Blatta orientalis (Linnaeus, 1758)

Synonym(s) : 

Common names

  • Blatte orientale, Blatte domestique, Blatte des cuisines, Cafard domestique
  • Oriental cockroach waterbug black beetle
  • Cucaracha negra
  • Orientalische Schabe Küchenschabe


  • Order:  Coleoptera
  • Family:  Blattidae
  • Genus:  Blatta
  • Species:  orientalis

Frequency index:

Posted by admin le
Back to the list


In France, the oriental cockroach is one of the least frequent species. It can easily be mistaken for the German cockroach, but it is smaller by one-third so that telling them apart is easy.
Blatta orientalis is particularly fond of dark, damp, cool places (basements, undergrounds, garages, storerooms, sewage pipes), and it is more rarely found in the upper floors of houses and warehouses, although it can reach them by climbing up pipes.

The species is frequent in bathrooms and kitchens, which it often reaches via rubbish chutes in blocks of flats. It moves around rather slowly and it does not like climbing up vertical surfaces, especially if they are smooth, for it is a poor climber.

Like many other species, Blatta orientalis is hardly ever seen in the daytime, but it has an intense nocturnal activity.
Females cannot fly because their wings are atrophied (very short); males have normally developed wings, but they are poor fliers: they can take to the air on very short distances, in the 2- to 3-metre range.
Under our climates,  this species lives for 3 to 6 months.

Recognition criteria

Blatta orientalis mâle



20 to 30 mm long


Oval, dorso-ventrally flat body. Sturdy, rather long legs, tibiae with rows of spiny bristles.
Fine, moniliform antennae that can be longer than the body.
Very short elytra and stumped wings in females, whereas they cover ¾ of the body in males.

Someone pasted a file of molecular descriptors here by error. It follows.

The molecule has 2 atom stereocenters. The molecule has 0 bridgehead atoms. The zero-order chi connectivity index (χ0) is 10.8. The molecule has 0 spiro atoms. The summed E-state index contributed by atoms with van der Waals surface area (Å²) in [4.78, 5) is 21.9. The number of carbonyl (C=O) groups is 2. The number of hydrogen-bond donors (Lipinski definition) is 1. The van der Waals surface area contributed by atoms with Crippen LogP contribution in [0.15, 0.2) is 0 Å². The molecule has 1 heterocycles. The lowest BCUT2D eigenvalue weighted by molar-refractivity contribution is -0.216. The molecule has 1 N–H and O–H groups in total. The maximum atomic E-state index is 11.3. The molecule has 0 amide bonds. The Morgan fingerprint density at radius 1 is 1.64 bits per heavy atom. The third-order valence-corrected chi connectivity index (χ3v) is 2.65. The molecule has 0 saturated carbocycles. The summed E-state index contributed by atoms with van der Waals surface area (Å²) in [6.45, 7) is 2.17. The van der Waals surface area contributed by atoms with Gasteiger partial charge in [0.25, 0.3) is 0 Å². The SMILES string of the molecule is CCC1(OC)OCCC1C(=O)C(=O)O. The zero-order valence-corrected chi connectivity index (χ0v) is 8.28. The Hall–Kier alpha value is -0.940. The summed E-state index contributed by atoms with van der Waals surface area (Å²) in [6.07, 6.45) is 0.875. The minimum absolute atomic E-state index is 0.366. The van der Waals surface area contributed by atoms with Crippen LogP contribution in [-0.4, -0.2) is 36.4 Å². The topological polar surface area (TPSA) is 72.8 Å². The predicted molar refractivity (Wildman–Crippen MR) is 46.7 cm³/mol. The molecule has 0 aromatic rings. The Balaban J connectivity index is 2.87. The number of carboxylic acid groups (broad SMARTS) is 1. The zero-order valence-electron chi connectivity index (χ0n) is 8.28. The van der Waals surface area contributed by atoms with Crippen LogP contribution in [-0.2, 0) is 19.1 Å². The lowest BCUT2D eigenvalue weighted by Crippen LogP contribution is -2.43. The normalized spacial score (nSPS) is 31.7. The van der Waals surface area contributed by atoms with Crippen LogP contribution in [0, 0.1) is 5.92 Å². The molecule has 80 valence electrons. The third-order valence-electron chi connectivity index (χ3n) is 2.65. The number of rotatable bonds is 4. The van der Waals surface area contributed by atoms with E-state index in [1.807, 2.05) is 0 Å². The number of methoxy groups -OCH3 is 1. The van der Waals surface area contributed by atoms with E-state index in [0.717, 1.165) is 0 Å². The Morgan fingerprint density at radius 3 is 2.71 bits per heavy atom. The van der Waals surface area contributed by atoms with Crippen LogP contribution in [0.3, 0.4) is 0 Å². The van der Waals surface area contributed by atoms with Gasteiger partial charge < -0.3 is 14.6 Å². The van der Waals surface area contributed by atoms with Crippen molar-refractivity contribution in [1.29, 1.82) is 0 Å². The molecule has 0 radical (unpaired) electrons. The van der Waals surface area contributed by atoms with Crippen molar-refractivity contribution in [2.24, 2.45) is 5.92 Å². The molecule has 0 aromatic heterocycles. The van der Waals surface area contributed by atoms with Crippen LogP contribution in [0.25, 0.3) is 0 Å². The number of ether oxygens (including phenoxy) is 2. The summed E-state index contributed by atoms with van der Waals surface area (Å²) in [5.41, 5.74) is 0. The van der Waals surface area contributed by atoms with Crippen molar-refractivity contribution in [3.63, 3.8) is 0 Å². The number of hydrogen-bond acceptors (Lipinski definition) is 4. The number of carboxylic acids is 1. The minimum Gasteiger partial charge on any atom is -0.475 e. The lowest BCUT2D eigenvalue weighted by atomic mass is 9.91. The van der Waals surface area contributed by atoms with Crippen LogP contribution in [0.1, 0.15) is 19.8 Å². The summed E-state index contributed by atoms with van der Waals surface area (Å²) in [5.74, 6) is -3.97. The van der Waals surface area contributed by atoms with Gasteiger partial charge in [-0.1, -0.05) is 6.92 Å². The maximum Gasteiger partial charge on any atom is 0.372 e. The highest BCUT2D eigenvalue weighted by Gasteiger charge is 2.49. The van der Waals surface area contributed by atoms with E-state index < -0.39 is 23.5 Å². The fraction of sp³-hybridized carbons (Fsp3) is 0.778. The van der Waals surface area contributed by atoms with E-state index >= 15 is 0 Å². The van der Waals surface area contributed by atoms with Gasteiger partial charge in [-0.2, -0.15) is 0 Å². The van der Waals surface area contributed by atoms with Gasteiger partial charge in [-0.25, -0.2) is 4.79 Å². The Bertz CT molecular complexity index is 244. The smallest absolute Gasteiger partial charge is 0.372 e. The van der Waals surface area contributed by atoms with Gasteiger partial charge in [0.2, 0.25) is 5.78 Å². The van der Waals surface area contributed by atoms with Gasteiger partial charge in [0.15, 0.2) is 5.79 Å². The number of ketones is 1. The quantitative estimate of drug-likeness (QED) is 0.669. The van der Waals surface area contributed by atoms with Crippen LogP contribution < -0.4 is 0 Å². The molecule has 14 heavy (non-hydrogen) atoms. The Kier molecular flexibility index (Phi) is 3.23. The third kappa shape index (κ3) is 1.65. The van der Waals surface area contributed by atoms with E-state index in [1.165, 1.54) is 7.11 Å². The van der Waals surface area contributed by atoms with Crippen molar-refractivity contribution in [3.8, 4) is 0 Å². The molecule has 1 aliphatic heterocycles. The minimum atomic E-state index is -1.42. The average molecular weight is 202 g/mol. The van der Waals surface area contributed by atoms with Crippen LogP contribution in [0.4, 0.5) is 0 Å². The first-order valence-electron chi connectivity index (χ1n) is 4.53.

The two short cerci at the end of the abdomen have tactile hairs that are highly sensitive to sounds and vibrations, and enable oriental cockroaches to run away at the slightest noise.


Dark brown to nearly black, more or less shiny.
The pronotum is generally darker than the thorax, and the legs are hued with reddish brown.




8 to 20 mm long


Look like adults, but wingless


Light to dark brown

Development cycle

After mating, females lay about 15 successive oothecae that they carry at the end of their abdomen for 1 to 5 days before depositing them in quiet, inconspicuous places, always nearby a food source.

Oothecae are kinds of “baggy membranes” that contain the eggs.
Their size and shape are often characteristic and make it possible to easily tell which species they come from.
B. orientalis oothecae are 7 to 12 mm long and wide, and contain between 12 and 16 eggs.
Larvae hatch 6 to 12 weeks after ootheca formation. They undergo 7 to 10 successive molts before becoming perfect adults.

Full development requires between 8 and 18 months depending on ambient conditions (temperature and relative humidity), and on the nature and the nutrient quality of the feeding stock.

Infected materials

Oriental cockroaches are omnivorous. They feed on all our edible products and on all sorts of food waste.

Among the products they feed on, let us cite: dairy products, meat, sweet or starchy food, pet-food, beer, various types of fat, leather, hair, wool, dirty wound plasters, paper,…
They can also eat the glue used to bind books, thereby causing often severe damage in libraries.

Cockroaches deteriorate, contaminate and soil food via their excrements.
Moreover, they leave foul-smelling secretions where they have been.
They can also be the vectors of certain pathogenic germs (bacteria, fungi, protozoa, helminths).

Geographical distribution

Oriental cockroaches originally come from Africa. They are now distributed worldwide, but they are found above all in the hot, damp regions of the globe.